UNITED STATES/CHINA: Beijing said on Friday that it regrets the blimp’s straying but that it was pushed by the wind and that it was only doing weather research in response to the US’s claim that China had flown a surveillance balloon into American airspace.
“The Chinese side laments the airship’s unintentional intrusion into American airspace caused by force majeure,” the statement used a legal word to describe circumstances that are out of one’s control.
A senior American defence official told reporters at the Pentagon on Thursday that the United States has “extremely high confidence” that the item seen in recent days above American airspace was actually a Chinese high-altitude balloon that was flying over key locations to gather intelligence.
One of the states where the balloon was noticed was Montana, which is home to Malmstrom Air Force Base, one of the country’s three nuclear missile silo fields. To discuss sensitive information, the official spoke on the condition of anonymity.
In terms of providing intelligence that couldn’t be gained by other technologies, including spy satellites, the balloon has “limited” usefulness, according to the defence official.
The Pentagon decided against firing down the balloon out of concern for the safety of people on the ground as there might have been vital installations in its path. The revelation broke as US Secretary of State Antony Blinken prepared to travel to Beijing for the first time this weekend.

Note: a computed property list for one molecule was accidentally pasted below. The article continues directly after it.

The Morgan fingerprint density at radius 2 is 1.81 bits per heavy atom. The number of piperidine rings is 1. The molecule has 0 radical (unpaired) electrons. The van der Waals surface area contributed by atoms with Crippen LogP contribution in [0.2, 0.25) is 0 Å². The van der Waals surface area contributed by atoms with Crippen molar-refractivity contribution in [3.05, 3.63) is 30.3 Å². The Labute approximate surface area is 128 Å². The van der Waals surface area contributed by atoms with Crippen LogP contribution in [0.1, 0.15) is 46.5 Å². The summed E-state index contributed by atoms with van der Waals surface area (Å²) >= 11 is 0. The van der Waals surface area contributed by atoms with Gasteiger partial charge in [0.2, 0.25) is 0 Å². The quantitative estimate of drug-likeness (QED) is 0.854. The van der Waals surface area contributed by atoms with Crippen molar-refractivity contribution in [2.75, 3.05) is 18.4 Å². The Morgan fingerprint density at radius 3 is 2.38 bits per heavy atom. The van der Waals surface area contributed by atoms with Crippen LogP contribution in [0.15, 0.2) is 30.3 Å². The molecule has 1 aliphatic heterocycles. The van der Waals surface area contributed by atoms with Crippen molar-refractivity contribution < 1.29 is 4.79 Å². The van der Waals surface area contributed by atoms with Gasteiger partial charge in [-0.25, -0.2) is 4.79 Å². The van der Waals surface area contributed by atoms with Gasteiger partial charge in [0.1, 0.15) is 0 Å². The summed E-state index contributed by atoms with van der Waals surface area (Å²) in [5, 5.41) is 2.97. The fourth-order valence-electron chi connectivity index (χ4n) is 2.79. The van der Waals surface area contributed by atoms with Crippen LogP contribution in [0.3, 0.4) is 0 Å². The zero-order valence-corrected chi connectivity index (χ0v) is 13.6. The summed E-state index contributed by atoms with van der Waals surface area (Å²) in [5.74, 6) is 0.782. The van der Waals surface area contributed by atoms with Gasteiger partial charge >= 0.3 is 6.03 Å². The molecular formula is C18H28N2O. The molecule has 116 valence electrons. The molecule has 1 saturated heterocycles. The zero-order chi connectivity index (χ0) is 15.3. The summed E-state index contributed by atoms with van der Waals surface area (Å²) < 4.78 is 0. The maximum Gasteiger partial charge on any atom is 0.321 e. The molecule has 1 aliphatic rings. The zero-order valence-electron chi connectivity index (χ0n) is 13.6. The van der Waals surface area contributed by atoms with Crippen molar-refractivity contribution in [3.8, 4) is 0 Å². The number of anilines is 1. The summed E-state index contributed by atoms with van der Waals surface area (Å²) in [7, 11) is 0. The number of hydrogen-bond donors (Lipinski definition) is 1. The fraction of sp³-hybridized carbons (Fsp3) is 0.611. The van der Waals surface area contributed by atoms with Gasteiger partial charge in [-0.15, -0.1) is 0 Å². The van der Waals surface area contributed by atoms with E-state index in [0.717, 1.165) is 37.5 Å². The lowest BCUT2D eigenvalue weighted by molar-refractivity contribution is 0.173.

It was not immediately obvious if the balloon’s discovery would alter his travel plans, as the visit has not yet been officially confirmed. Mao Ning, a spokeswoman for the Chinese Foreign Ministry, stated that she was unaware of the trip.
As the highest-ranking official in President Joe Biden’s administration, Blinken will travel to China in an effort to improve deteriorating bilateral ties caused by trade disputes and worries about Beijing’s more aggressive behaviour toward Taiwan and in the South China Sea.
The South China Sea, Taiwan, the Xinjiang area in western China, the crackdown on democracy campaigners in Hong Kong, and many other problems are causing particularly high tensions with China.
Not least among these irritants are China’s persistent trade and technological disputes, its failure to restrain North Korea’s burgeoning ballistic missile programme, and its covert support for Russia’s invasion of Ukraine.
In reaction to neighbouring operations by 34 Chinese military aircraft and nine warships, which are part of Beijing’s effort to unnerve and intimidate the self-governing island democracy, Taiwan scrambled fighters, put its navy on alert, and activated missile systems on Tuesday.
Beijing has also intensified its plans for a possible blockade or military strike against Taiwan, which has caused growing alarm among military chiefs, diplomats, and elected officials in the U.S., Taiwan’s main supporter.
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